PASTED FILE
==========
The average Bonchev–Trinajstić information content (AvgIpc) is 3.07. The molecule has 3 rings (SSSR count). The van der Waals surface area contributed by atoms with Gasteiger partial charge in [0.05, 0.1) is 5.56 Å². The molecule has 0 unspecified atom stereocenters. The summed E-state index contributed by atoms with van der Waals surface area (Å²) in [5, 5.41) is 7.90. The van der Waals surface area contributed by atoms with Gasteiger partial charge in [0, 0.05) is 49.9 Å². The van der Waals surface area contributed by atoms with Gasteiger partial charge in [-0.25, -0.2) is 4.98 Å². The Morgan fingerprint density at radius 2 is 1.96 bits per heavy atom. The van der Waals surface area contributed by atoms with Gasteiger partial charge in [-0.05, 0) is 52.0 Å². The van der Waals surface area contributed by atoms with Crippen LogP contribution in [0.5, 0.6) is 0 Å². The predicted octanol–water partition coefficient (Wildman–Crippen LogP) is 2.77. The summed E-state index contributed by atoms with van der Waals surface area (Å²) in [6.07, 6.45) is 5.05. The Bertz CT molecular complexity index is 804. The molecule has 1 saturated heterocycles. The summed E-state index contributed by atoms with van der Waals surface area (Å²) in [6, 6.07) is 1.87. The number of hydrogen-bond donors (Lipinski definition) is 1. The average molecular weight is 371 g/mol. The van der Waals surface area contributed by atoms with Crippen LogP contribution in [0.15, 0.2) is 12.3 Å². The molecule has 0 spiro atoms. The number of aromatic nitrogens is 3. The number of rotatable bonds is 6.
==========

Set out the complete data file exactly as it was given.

The average Bonchev–Trinajstić information content (AvgIpc) is 3.07. The molecule has 3 rings (SSSR count). The van der Waals surface area contributed by atoms with Gasteiger partial charge in [0.05, 0.1) is 5.56 Å². The molecule has 0 unspecified atom stereocenters. The summed E-state index contributed by atoms with van der Waals surface area (Å²) in [5, 5.41) is 7.90. The van der Waals surface area contributed by atoms with Gasteiger partial charge in [0, 0.05) is 49.9 Å². The van der Waals surface area contributed by atoms with Gasteiger partial charge in [-0.25, -0.2) is 4.98 Å². The Morgan fingerprint density at radius 2 is 1.96 bits per heavy atom. The van der Waals surface area contributed by atoms with Gasteiger partial charge in [-0.05, 0) is 52.0 Å². The van der Waals surface area contributed by atoms with Crippen LogP contribution in [0.5, 0.6) is 0 Å². The predicted octanol–water partition coefficient (Wildman–Crippen LogP) is 2.77. The summed E-state index contributed by atoms with van der Waals surface area (Å²) in [6.07, 6.45) is 5.05. The Bertz CT molecular complexity index is 804. The molecule has 1 saturated heterocycles. The summed E-state index contributed by atoms with van der Waals surface area (Å²) in [6, 6.07) is 1.87. The number of hydrogen-bond donors (Lipinski definition) is 1. The average molecular weight is 371 g/mol. The van der Waals surface area contributed by atoms with Crippen LogP contribution in [0.15, 0.2) is 12.3 Å². The molecule has 0 spiro atoms. The number of aromatic nitrogens is 3. The number of rotatable bonds is 6.